Towards a smarter drugs policy

The new issue of the Lancet focuses on drug policy. One piece offers key points for formulating policy:

  • Drug policy should aim to promote the public good by improving individual and public health, neighbourhood safety, and community and family cohesion, and by reducing crime.
  • The effectiveness of most drug supply control policies is unknown because little assessment has been done, and very little evidence exists for the effectiveness of alternative development programmes in source countries.
  • Supply controls can result in higher drug prices, which can reduce drug initiation and use but these changes can be difficult to maintain.
  • Wide-scale arrests and imprisonments have restricted effectiveness, but drug testing of individuals under criminal justice supervision, accompanied by specific, immediate, and brief sentences (eg, overnight), produce substantial reductions in drug use and offending.
  • Prescription regimens minimise but do not eliminate non-medical use of psychoactive prescription drugs. Prescription monitoring systems can reduce inappropriate prescribing.
  • Screening and brief intervention programmes have, on average, only small effects, but can be widely applied and are probably cost-effective.
  • The collective value of school, family, and community prevention programmes is appraised differently by different stakeholders.
  • The provision of opiate substitution therapy for addicted individuals has strong evidence of effectiveness, although poor quality of provision reduces benefit. Peer-based self-help organisations are strongly championed and widely available, but have been poorly researched until the past two decades.
  • Health and social services for drug users covering a range of treatments, including needle and syringe exchange programmes, improve drug users’ health and benefit the broader community by reducing transmission of and mortality due to infectious disease.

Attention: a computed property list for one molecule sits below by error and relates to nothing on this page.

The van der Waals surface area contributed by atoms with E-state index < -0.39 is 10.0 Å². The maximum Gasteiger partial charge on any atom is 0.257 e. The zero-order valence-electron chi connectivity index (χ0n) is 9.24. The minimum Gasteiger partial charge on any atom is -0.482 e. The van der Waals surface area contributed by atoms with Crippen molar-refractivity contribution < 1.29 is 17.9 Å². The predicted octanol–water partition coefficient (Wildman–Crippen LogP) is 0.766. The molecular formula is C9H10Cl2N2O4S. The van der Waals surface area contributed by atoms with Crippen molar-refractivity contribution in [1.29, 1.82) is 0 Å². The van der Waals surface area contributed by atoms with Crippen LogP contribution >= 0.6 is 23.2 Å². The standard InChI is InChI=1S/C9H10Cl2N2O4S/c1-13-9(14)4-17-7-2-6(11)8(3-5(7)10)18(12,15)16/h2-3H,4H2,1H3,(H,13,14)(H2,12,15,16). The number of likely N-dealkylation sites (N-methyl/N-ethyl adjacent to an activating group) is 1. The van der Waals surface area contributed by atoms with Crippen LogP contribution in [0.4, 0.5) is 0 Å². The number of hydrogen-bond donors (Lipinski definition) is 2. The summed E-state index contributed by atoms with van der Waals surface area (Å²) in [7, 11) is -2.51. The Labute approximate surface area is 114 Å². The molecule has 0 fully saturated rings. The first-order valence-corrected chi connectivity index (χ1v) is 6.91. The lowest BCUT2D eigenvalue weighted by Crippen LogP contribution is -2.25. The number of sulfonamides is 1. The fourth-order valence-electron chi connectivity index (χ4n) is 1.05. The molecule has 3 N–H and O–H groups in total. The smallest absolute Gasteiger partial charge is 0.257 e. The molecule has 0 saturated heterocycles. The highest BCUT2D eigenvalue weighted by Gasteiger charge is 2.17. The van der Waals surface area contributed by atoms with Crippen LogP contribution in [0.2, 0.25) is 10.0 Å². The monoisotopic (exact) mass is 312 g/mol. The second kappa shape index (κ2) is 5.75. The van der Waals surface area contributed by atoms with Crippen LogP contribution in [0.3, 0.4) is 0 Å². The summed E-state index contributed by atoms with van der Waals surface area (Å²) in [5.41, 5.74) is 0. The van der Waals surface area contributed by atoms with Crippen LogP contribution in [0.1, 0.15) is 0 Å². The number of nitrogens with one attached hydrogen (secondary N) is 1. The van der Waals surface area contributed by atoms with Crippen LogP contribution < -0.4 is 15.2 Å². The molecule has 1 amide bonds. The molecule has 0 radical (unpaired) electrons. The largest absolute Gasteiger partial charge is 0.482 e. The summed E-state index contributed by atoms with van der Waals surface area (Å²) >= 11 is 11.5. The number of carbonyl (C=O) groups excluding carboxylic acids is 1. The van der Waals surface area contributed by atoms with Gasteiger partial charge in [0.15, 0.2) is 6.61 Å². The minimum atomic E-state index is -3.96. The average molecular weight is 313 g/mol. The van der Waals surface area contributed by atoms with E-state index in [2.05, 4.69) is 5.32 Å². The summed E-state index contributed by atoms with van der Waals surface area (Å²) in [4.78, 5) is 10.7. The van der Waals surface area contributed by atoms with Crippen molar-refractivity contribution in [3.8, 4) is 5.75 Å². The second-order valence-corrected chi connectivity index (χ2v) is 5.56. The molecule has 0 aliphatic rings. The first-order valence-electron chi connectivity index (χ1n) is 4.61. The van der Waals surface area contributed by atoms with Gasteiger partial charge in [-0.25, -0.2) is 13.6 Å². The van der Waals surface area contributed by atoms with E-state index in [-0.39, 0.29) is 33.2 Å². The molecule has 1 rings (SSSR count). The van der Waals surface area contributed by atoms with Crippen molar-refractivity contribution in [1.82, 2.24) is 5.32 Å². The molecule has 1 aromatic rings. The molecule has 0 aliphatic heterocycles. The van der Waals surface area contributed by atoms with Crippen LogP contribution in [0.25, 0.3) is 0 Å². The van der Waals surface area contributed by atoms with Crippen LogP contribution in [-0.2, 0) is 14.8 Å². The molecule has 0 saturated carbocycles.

It’s good stuff. I particularly like its willingness to give credit where credit is due. For example, supply control can help but the benefits are often unstable and have a lot of unintended consequences. I also like the affirmation of the diversity of perspectives on the benefits of policies.

Not surprisingly, the only thing that grates me is the pushing of opiate substitution. (They weigh in a little harder in the body of the paper.) I’ve got no objection to saying it should be part of the service menu, but when they argue that it’s got the strongest evidence base, shouldn’t we ask why that is? What drives the research agenda? Who decides what to research? Who decides what outcomes are important? What are their assumptions? What are their values? Who benefits from the research agenda?

I don’t fear substitution being part of the service menu, but I fear it becoming the standard of care. I fear it setting the bar unacceptably low and creating a reflexive loop that reinforces the assumptions of researchers and treatment providers and traps addicts in a state of permanent disability and dependence upon treatment providers who believe they’re incapable of recovery.

Would the researchers and doctors recommend this treatment to a loved one? To a colleague? (Hint, they definitely don’t recommend it to colleagues. And, it’s not too expensive for the rest of us.)